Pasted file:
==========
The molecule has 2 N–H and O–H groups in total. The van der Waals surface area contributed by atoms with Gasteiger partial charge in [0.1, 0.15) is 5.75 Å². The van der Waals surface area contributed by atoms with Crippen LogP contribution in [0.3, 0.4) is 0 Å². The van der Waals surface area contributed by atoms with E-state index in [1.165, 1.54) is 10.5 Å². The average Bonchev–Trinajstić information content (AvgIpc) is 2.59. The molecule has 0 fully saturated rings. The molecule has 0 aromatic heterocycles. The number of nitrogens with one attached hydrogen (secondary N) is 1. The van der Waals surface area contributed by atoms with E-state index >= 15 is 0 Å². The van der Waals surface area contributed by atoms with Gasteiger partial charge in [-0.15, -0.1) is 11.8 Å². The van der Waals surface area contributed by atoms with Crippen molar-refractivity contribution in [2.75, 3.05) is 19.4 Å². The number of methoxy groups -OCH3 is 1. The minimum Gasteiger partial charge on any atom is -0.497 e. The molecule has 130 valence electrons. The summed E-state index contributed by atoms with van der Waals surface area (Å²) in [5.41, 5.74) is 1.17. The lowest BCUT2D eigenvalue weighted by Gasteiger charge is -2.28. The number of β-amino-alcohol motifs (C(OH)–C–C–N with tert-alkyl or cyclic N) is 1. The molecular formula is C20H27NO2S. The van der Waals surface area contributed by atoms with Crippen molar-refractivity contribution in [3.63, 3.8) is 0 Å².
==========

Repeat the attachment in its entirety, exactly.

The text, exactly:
The molecule has 2 N–H and O–H groups in total. The van der Waals surface area contributed by atoms with Gasteiger partial charge in [0.1, 0.15) is 5.75 Å². The van der Waals surface area contributed by atoms with Crippen LogP contribution in [0.3, 0.4) is 0 Å². The van der Waals surface area contributed by atoms with E-state index in [1.165, 1.54) is 10.5 Å². The average Bonchev–Trinajstić information content (AvgIpc) is 2.59. The molecule has 0 fully saturated rings. The molecule has 0 aromatic heterocycles. The number of nitrogens with one attached hydrogen (secondary N) is 1. The van der Waals surface area contributed by atoms with E-state index >= 15 is 0 Å². The van der Waals surface area contributed by atoms with Gasteiger partial charge in [-0.15, -0.1) is 11.8 Å². The van der Waals surface area contributed by atoms with Crippen molar-refractivity contribution in [2.75, 3.05) is 19.4 Å². The number of methoxy groups -OCH3 is 1. The minimum Gasteiger partial charge on any atom is -0.497 e. The molecule has 130 valence electrons. The summed E-state index contributed by atoms with van der Waals surface area (Å²) in [5.41, 5.74) is 1.17. The lowest BCUT2D eigenvalue weighted by Gasteiger charge is -2.28. The number of β-amino-alcohol motifs (C(OH)–C–C–N with tert-alkyl or cyclic N) is 1. The molecular formula is C20H27NO2S. The van der Waals surface area contributed by atoms with Crippen molar-refractivity contribution in [3.63, 3.8) is 0 Å².